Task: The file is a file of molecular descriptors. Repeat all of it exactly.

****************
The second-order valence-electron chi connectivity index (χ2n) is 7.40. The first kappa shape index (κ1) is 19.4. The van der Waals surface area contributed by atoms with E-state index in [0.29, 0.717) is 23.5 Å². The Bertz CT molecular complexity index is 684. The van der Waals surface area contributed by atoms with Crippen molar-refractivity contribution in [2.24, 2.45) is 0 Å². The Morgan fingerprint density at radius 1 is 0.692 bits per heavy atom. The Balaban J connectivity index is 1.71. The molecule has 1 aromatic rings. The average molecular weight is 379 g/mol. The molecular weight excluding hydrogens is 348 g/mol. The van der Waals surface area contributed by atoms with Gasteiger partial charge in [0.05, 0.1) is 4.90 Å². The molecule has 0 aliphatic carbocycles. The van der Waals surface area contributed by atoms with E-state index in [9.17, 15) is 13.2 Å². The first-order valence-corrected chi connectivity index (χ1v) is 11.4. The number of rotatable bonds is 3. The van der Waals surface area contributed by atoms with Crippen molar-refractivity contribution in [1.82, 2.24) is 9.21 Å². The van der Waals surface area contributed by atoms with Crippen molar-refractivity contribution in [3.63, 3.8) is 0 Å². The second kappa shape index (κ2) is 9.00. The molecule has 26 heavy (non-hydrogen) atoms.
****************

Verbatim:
The second-order valence-electron chi connectivity index (χ2n) is 7.40. The first kappa shape index (κ1) is 19.4. The van der Waals surface area contributed by atoms with E-state index in [0.29, 0.717) is 23.5 Å². The Bertz CT molecular complexity index is 684. The van der Waals surface area contributed by atoms with Crippen molar-refractivity contribution in [2.24, 2.45) is 0 Å². The Morgan fingerprint density at radius 1 is 0.692 bits per heavy atom. The Balaban J connectivity index is 1.71. The molecule has 1 aromatic rings. The average molecular weight is 379 g/mol. The molecular weight excluding hydrogens is 348 g/mol. The van der Waals surface area contributed by atoms with Gasteiger partial charge in [0.05, 0.1) is 4.90 Å². The molecule has 0 aliphatic carbocycles. The van der Waals surface area contributed by atoms with E-state index in [9.17, 15) is 13.2 Å². The first-order valence-corrected chi connectivity index (χ1v) is 11.4. The number of rotatable bonds is 3. The van der Waals surface area contributed by atoms with Crippen molar-refractivity contribution in [1.82, 2.24) is 9.21 Å². The van der Waals surface area contributed by atoms with Crippen molar-refractivity contribution in [3.63, 3.8) is 0 Å². The second kappa shape index (κ2) is 9.00. The molecule has 26 heavy (non-hydrogen) atoms.